Its capacity, potential and versatility are evident from the moment you log on to the UW Arboretum's new interactive map (uwarboretum.org/map). Still in its infancy following its November debut, it is already loaded with so many features that even the most jaded Arboretum visitor may discover something new.
The "Learn" tab alone allows I-Map users to choose from base maps charting the Arboretum's ecological communities, its terrain or an aerial view. Over these, you can lay an abundance of data. One layer displays the sanctuary's trail network, another its wetlands, still others its featured restoration projects, its effigy mounds, its springs and so on. Depending on the strata you select, scrolling your mouse over the I-Map may yield historical primers on Lost City or the old Civilian Conservation Corps camp; notes on the distinctive properties of different silt or sandy loams; a complete inventory of trees in Longenecker Gardens; aerial views of the property from 1937 and 1962; birding hot spots; images of fauna captured by wildlife research cameras; even the boundaries for the Arb's watersheds, which include the Mendota and Monona basins as well as Wingra, plus Badger Mill and Nine Springs creeks.
Mark Wegener, a database technician for the Arboretum, is a principal architect of the map, produced in collaboration with the UW Cartography Lab and the private Axis Maps LLC and drawn from the vast Geographic Information System database Wegener manages for the 1,260-acre research sanctuary.
Wegener says one of the map's principal audiences will be researchers who need to know as much as possible about soils, hydrology and other factors key to siting their projects. But he expects the broadest audience to include visitors who seek a deeper understanding of the Arboretum. Wegener also hopes the resource will help recruit a younger, computer-savvy generation of Arboretum visitors to succeed the devoted but aging constituency of existing donors and volunteers.
"We struggle a bit," he explains, "because we're a natural area in the middle of the city." Some area residents may know about the Arboretum, he notes, but not its research functions.
These are suggested by the Arboretum's litany of rules: no dogs, stay on the trails, no off-road biking, no Rollerblades, no loud music, etc. One of the I-Map's aims, Wegener says, is to "creatively communicate" Arboretum research "so people don't just assume that we're a park that has a lot of rules."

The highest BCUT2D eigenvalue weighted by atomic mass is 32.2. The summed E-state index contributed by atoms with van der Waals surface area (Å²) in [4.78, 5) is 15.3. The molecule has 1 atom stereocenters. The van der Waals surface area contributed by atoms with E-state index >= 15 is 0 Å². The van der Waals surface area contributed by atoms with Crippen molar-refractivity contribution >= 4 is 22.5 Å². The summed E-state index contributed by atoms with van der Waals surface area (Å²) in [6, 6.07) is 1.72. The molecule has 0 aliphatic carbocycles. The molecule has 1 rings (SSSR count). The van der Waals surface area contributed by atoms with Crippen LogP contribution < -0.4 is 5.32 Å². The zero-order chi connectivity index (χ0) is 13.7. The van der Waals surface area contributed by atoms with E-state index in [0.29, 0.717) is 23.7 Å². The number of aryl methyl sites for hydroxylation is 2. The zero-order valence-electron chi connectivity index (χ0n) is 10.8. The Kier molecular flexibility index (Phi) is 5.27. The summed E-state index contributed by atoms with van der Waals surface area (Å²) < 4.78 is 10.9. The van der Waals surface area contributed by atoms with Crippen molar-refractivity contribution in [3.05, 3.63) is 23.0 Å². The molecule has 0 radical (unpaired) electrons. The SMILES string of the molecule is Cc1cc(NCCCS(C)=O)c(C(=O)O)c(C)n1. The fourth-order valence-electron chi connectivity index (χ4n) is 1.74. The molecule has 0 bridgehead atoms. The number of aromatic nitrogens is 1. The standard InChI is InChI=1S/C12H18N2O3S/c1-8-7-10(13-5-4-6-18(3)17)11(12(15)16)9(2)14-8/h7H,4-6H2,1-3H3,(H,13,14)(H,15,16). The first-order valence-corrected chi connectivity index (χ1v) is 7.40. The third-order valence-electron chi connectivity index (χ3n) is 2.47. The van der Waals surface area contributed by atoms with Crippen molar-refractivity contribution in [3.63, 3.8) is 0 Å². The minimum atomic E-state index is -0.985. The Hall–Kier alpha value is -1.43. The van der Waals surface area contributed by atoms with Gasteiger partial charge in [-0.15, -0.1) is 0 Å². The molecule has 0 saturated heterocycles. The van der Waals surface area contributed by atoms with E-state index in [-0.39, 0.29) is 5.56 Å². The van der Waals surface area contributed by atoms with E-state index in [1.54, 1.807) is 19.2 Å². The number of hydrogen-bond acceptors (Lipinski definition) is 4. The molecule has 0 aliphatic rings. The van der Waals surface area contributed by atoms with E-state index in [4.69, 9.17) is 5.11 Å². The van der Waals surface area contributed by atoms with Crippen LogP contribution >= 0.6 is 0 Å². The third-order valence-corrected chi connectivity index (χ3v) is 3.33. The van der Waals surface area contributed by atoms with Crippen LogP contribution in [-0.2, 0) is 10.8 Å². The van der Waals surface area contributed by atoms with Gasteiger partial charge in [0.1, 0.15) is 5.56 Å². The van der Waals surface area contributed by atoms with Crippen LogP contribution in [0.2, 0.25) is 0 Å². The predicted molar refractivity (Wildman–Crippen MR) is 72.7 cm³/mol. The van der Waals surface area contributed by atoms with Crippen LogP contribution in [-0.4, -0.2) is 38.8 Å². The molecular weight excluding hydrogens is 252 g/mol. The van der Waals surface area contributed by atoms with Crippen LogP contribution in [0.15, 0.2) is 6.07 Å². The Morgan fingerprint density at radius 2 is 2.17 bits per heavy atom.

The new map is still being optimized as glitches are addressed. Chief among the early complaints Wegener has heard are that parts of the map are too small to be legible (a fault easily corrected with the map's +/- tool, explained in the site's introductory tutorial video) and that the density of its data layers can sometimes render performance sluggish on slower Internet connections.
"We wanted to build this thing to be robust," Wegener explains, so it could evolve and adapt to new ideas and needs. Such mutability is a hallmark of interactive maps that aspire to lure users back for repeat visits.
He expects further refinements to be driven by user feedback but also tantalizing possibilities like those posed by a six-foot map cabinet "full of all these awesome paper maps going back to the 1930s," some hand-drawn by the likes of legendary environmentalist Aldo Leopold.
So vast is the Arboretum's Geographic Information System database that to add everything to the I-Map might be prohibitive, Wegener allows, but more features are under consideration. Among them: a hike of the month and the conversion of Curtis Prairie census archives into an animation illustrating species diversity and migration across the decades.
Wegener's own favorites among the I-Map's existing features include a tool that allows hikers, runners and Nordic skiers to calculate trail distances for their routes. He also likes the tab labeled Your Turn, where visitors can post their own Arboretum photos and observations as a complement to features like Arboretum naturalists' notes.
"You kind of have your own idea of what people like about the Arboretum," he explains. "I think it's neat to see other people's view" by inviting input from "the people appreciating the place and using it."